Joe Hockey under pressure over Helloworld saga

Parliament is sitting for the final time before the budget. Will there be last-minute drama? Follow all the latest news live.


Energy Minister Angus Taylor has seized on new modelling analysing the effects of Labor’s 45 per cent Emissions Reduction Target and 50 per cent Renewable Energy Target.

“Labor’s reckless Emissions Reduction Target will be a wrecking ball through the Australian economy,” Mr Taylor said.

The modelling, which is currently being peer reviewed, was conducted by Dr Brian Fisher, who served under the Hawke, Keating and Howard governments as a climate policy adviser and has helped write three IPCC reports.

It shows Labor’s policy would cost the economy $472 billion dollars over a decade, cut the average wage by over $9000 and increase wholesale electricity prices by more than 58 per cent.

“Under Labor, Australians will pay more. We will pay more for basic necessities like food, housing, energy and transport,” Mr Taylor said.


Labor is pushing the government to launch a “full investigation” into the Helloworld saga before parliament rises this evening.

Shadow Finance Minister Jim Chalmers has told Sky News that former treasurer Joe Hockey, who is now Australia’s US ambassador, has “serious questions to answer”.

“Scott Morrison should not leave parliament today without launching a full investigation into Joe Hockey and Mathias Cormann,” Mr Chalmers said.

“This whole thing really stinks. It’s a serious scandal. There are lots of unanswered questions.

“If Joe Hockey is unable to explain his role in all of this then that’s a very serious cloud over him.

“I think potentially there are other ministers involved with other undeclared kickbacks.”

Christian Porter addressed this issue while he was doing the media rounds earlier, calling it “trumped up and overblown”.

Helloworld is run by Liberal Party treasurer Andrew Burnes. Mr Hockey, who is one of the company’s top 20 shareholders, reportedly requested that embassy staff meet with an executive from the travel company to help it understand the travel requirements of foreign affairs staff before it lobbied for government work.

Yesterday the travel company released a statement to the ASX saying Mr Hockey had no involvement in the tender process, and DFAT personnel provided the same meeting to a number of other companies as well.

Instagram photos from Joe Hockey's account of his time in America.

Instagram photos from Joe Hockey’s account of his time in America.Source:Instagram


Attorney-General Christian Porter has dropped a bit of a bombshell this morning, claiming to have found a loophole in the medevac legislation that passed parliament against the government’s wishes last week.

Mr Porter received legal advice from the Australian Government Solicitors on Wednesday which identified the alleged loophole.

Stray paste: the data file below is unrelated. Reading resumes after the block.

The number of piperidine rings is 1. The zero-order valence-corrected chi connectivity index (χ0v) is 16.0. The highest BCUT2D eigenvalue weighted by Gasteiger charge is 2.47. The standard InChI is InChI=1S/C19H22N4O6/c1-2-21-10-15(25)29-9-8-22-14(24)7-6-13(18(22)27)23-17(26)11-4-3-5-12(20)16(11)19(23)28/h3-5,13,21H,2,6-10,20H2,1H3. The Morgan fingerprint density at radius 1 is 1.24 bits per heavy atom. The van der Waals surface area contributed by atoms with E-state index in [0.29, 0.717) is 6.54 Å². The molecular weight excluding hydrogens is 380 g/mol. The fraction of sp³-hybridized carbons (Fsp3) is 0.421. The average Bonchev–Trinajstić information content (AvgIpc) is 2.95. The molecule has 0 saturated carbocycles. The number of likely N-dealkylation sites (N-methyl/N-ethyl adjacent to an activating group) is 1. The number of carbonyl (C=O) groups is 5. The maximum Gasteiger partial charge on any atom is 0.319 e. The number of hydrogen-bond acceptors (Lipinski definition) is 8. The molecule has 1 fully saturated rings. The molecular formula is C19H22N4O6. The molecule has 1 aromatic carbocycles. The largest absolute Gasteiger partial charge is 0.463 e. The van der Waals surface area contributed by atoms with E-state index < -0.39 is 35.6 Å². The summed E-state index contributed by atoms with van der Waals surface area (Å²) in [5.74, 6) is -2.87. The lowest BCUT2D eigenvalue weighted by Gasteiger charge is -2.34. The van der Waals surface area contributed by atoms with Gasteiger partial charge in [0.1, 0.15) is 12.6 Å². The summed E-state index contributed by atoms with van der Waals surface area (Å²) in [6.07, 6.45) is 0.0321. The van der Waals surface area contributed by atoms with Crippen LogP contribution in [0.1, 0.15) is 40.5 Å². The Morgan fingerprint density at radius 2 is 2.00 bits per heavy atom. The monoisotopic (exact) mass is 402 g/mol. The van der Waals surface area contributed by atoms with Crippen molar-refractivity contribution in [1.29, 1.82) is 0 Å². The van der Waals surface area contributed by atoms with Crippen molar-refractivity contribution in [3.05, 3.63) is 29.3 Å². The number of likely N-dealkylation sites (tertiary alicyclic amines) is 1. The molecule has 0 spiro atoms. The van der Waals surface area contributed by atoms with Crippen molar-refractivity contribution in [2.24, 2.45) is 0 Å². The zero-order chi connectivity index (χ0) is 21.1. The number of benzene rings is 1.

“We said these were terrible laws and they would have unintended consequences,” Mr Porter told Channel 9.

“We’ve uncovered a loophole. And the loophole is unfortunate and very significant.

“In effect, a normal medical transfer, that the government has been conducting quietly and efficiently for many months, connects back into the Act in a way that there is a power for the government to remove someone back to where they came from. In this case, Manus or Nauru.

“The new Labor laws that were forced through the parliament don’t connect back to the rest of the Act in the same way. So our best advice, very sadly at the moment, is that once someone arrives at the request of two doctors, we will not be able to send them back.”

“So is this law then unworkable?” host Deborah Knight asked.

“Well it will work very, very poorly, as we suggested it would,” Mr Porter said.

He claimed the law would lead to asylum seekers being stuck “in limbo” on Christmas Island, having been transferred there for medical treatment without any government power to send them back.

“We are scrambling now, frankly, to try to find any other power that might exist, or ability on the part of the government, to be able to remove people back to Manus or Nauru once their treatment has finished.

“We are doing our best to make a terrible law work as best we can.”

Mr Porter said he would release a summary of the legal advice, but not the advice itself.

Labor has responded by calling Mr Porter’s claim a “distraction”.

“This is a desperate distraction from a government trying anything to hide from its scandals, and from bowing down to the big banks,” Shadow Immigration Minister Shayne Neumann said.

“If a person is transferred to Australia for temporary medical treatment, we will return them to Manus or Nauru once doctors advise they have completed medical treatment.”

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